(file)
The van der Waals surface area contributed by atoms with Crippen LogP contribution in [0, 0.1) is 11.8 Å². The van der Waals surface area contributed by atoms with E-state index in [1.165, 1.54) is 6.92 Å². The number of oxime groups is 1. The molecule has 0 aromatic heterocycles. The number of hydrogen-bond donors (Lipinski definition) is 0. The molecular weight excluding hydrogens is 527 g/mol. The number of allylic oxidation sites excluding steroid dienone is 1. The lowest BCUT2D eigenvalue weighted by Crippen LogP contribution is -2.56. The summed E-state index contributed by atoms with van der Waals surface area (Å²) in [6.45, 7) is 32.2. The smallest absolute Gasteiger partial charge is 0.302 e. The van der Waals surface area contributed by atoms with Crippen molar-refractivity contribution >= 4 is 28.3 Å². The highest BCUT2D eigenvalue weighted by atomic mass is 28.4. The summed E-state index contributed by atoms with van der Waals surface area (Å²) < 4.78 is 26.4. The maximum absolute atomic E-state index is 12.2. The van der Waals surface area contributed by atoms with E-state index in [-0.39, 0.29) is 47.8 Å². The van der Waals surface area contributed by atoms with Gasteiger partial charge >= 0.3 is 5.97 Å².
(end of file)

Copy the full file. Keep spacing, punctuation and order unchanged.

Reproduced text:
The van der Waals surface area contributed by atoms with Crippen LogP contribution in [0, 0.1) is 11.8 Å². The van der Waals surface area contributed by atoms with E-state index in [1.165, 1.54) is 6.92 Å². The number of oxime groups is 1. The molecule has 0 aromatic heterocycles. The number of hydrogen-bond donors (Lipinski definition) is 0. The molecular weight excluding hydrogens is 527 g/mol. The number of allylic oxidation sites excluding steroid dienone is 1. The lowest BCUT2D eigenvalue weighted by Crippen LogP contribution is -2.56. The summed E-state index contributed by atoms with van der Waals surface area (Å²) in [6.45, 7) is 32.2. The smallest absolute Gasteiger partial charge is 0.302 e. The van der Waals surface area contributed by atoms with Crippen molar-refractivity contribution >= 4 is 28.3 Å². The highest BCUT2D eigenvalue weighted by atomic mass is 28.4. The summed E-state index contributed by atoms with van der Waals surface area (Å²) < 4.78 is 26.4. The maximum absolute atomic E-state index is 12.2. The van der Waals surface area contributed by atoms with E-state index in [-0.39, 0.29) is 47.8 Å². The van der Waals surface area contributed by atoms with Gasteiger partial charge >= 0.3 is 5.97 Å².